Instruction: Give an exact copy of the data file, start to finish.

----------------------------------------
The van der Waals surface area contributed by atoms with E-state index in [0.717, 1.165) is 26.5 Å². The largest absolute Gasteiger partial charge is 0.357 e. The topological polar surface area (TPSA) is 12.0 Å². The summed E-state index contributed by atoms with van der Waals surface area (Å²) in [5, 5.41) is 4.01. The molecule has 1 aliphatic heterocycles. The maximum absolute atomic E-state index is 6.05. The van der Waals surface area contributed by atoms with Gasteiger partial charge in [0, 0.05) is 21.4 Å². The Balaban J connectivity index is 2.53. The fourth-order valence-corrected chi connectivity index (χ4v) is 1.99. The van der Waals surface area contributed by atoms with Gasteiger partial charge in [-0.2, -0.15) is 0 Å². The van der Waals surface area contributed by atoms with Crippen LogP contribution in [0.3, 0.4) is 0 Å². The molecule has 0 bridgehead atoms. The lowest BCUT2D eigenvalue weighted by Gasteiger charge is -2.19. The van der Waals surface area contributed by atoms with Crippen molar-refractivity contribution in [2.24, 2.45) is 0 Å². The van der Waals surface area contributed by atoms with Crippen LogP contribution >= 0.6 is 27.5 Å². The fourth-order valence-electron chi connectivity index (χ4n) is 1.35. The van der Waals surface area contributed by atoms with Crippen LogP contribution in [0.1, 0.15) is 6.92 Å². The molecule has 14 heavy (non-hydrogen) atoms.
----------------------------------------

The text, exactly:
The van der Waals surface area contributed by atoms with E-state index in [0.717, 1.165) is 26.5 Å². The largest absolute Gasteiger partial charge is 0.357 e. The topological polar surface area (TPSA) is 12.0 Å². The summed E-state index contributed by atoms with van der Waals surface area (Å²) in [5, 5.41) is 4.01. The molecule has 1 aliphatic heterocycles. The maximum absolute atomic E-state index is 6.05. The van der Waals surface area contributed by atoms with Gasteiger partial charge in [0, 0.05) is 21.4 Å². The Balaban J connectivity index is 2.53. The fourth-order valence-corrected chi connectivity index (χ4v) is 1.99. The van der Waals surface area contributed by atoms with Gasteiger partial charge in [-0.2, -0.15) is 0 Å². The van der Waals surface area contributed by atoms with Crippen LogP contribution in [0.3, 0.4) is 0 Å². The molecule has 0 bridgehead atoms. The lowest BCUT2D eigenvalue weighted by Gasteiger charge is -2.19. The van der Waals surface area contributed by atoms with Crippen molar-refractivity contribution in [2.24, 2.45) is 0 Å². The van der Waals surface area contributed by atoms with Crippen LogP contribution >= 0.6 is 27.5 Å². The fourth-order valence-electron chi connectivity index (χ4n) is 1.35. The van der Waals surface area contributed by atoms with Crippen LogP contribution in [0.1, 0.15) is 6.92 Å². The molecule has 14 heavy (non-hydrogen) atoms.